The Law Commission recently issued its consultation paper, Damages for Personal Injury: Non-Pecuniary Loss, which promises to be as important for the assessment of personal injury damages as the commission's report on structured settlements.
That report recommends that the multipliers for future pecuniary loss, such as loss of earnings and the cost of care, should be calculated by reference to the return after tax on index-linked government stock.
A Damages Bill was introduced in the House of Lords earlier this year. It does not go as far as the commission proposed but a planned amendment could bridge the gap so that multipliers will be calculated on the basis of a discount rate of about 2.5 to 3 per cent as opposed to the traditional rate of 4.5 per cent. This would raise the usual multiplier of 15 to about 18 for loss of earnings for a man aged 35 and retiring at 65. And for lifetime care for a man aged 35 the mutiplier increases from 18 to about 22 – if annual care costs were £30,000 this would increase the award by £120,000.
The consequences of a review of damages for non-pecuniary loss – general damages for pain, suffering and loss of amenity – could be equally dramatic. The consultation paper raises 10 questions about the assessment of such damages, but the most significant is probably whether they are too high or too low.
In my experience, no injured plaintiff, however generous the lawyers consider the award, ever felt that the compensation was adequate. Does this mean the judges' assessments of the levels of damages are wrong?
An increase of 50 per cent would shock most lawyers. But once we had got over the shock, life would probably continue as before, just as it did after the Court of Appeal decision in Walker v John McLean & Sons (1979). In that case the court decided awards for damages for pain, suffering and loss of amenity in serious cases after 1973 had failed to keep up with awards before that date and it upheld an award of £35,000 for a paraplegic, about 27 per cent higher than the appellants argued was the norm. Updated for inflation, that award in July 1995 would be about £107,000 – the highest Judicial Studies Board (JSB) guideline for the injury in 1995 was £98,000.
However, the Law Commission points out that the third edition of Kemp & Kemp – The Quantum of Damages puts the average award for paraplegia in 1967 at £25,000. Updated to June 1994, that figure would have amounted to a staggering £316,136, over three times the JSB guideline figure.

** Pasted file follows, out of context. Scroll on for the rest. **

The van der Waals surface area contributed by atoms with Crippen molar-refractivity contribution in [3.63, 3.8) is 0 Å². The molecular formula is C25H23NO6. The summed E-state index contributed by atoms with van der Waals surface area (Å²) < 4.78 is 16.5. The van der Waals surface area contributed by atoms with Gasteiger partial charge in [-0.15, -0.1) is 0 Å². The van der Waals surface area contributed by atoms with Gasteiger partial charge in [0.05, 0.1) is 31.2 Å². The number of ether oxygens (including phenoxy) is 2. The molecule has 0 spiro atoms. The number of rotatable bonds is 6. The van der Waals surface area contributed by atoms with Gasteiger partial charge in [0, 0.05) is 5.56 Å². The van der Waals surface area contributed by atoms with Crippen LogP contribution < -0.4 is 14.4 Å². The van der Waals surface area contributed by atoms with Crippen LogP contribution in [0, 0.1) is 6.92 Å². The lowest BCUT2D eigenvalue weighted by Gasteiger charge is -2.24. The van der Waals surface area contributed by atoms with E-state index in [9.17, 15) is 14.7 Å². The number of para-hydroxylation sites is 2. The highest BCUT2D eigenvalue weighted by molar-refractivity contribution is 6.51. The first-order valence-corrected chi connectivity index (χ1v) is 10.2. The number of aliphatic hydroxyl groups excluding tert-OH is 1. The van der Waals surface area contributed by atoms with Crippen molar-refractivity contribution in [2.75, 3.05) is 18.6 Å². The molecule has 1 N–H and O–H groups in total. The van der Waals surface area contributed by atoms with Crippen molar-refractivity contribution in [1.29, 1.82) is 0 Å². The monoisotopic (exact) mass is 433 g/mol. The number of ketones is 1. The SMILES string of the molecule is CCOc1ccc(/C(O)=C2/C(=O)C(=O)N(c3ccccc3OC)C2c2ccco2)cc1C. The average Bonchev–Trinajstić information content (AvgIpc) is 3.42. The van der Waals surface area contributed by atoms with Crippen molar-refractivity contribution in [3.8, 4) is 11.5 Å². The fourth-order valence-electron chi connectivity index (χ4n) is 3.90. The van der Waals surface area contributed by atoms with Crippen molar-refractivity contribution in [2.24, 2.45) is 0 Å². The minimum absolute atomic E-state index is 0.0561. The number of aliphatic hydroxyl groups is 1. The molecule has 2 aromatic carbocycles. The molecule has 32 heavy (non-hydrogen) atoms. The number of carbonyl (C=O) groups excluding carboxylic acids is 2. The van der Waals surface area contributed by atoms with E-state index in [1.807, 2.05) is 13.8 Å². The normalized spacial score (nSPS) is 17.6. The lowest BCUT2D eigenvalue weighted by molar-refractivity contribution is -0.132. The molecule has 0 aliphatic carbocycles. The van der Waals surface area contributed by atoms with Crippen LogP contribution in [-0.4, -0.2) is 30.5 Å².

The commission says that in 1967 the award would not have been divided into pecuniary and non-pecuniary loss. But in 1967 claims for non-pecuniary loss were much less sophisticated, partly because life expectation for a paraplegic would have been much shorter and also because claims for the cost of care and equipment were almost unheard of.
In July 1971 the Court of Appeal confirmed an award of £20,000 for non-pecuniary loss alone in the case of a paraplegic with a more serious condition. In July 1995 this award would be £145,000, a 50 per cent rise on the JSB guidelines.
Similar examples exist for tetraplegics, with a Court of Appeal award equivalent, in June 1994, to £219,742, twice the current level of awards. It has also been suggested that the guideline figure for tetraplegia, given in Housecroft v Burnett (1986) and followed since then allowing for inflation, actually lowered the sum for that type of injury. After reviewing cases of very severe brain injury the Law Commission says its provisional conclusion is that there is some support for the view that, at least in respect of serious injuries, damages have failed to maintain the levels of 25 to 30 years ago.
If plaintiffs correctly assert that their awards are too low, two difficult questions arise: how should the appropriate level of damages be assessed and who should do it? The Law Commission asks if a compensation advisory board should be established with a duty to recommend higher levels of compensation. These would be made after consultation with carers and voluntary organisations which provide advice and support to people who have the appropriate injury.
But that then begs the question of how they can assess the appropriate compensation for the injuries of a tetraplegic, for someone in constant pain, or for someone who cannot walk more than 50 yards. If juries do not assess the damages (and the commission does not recommend this), either a compensation advisory board or some similar body must hear representations and make recommendations.
It would be too cumbersome for an advisory board to consider each class of injury in the way the JSB guidelines have, so it would be a matter of making recommendations for certain classes of injury and then leaving the courts to work out awards in intermediate cases.
However, this is likely to lead to a great deal of undesirable uncertainty until brackets evolve for all classes of injuries and is likely to result in fewer cases being settled and assessments of damages taking longer in the short term.
A better solution would be to increase all awards by a fixed percentage and then to carry on from there with the usual increases for inflation.
What the percentage should be is hard to say, except that on the basis of examples provided by the Law Commission it ought to be at least 50 per cent. This will doubtless spark objections from insurance companies and health authorities. But if these are the proper levels of compensation, why should plaintiffs be denied them?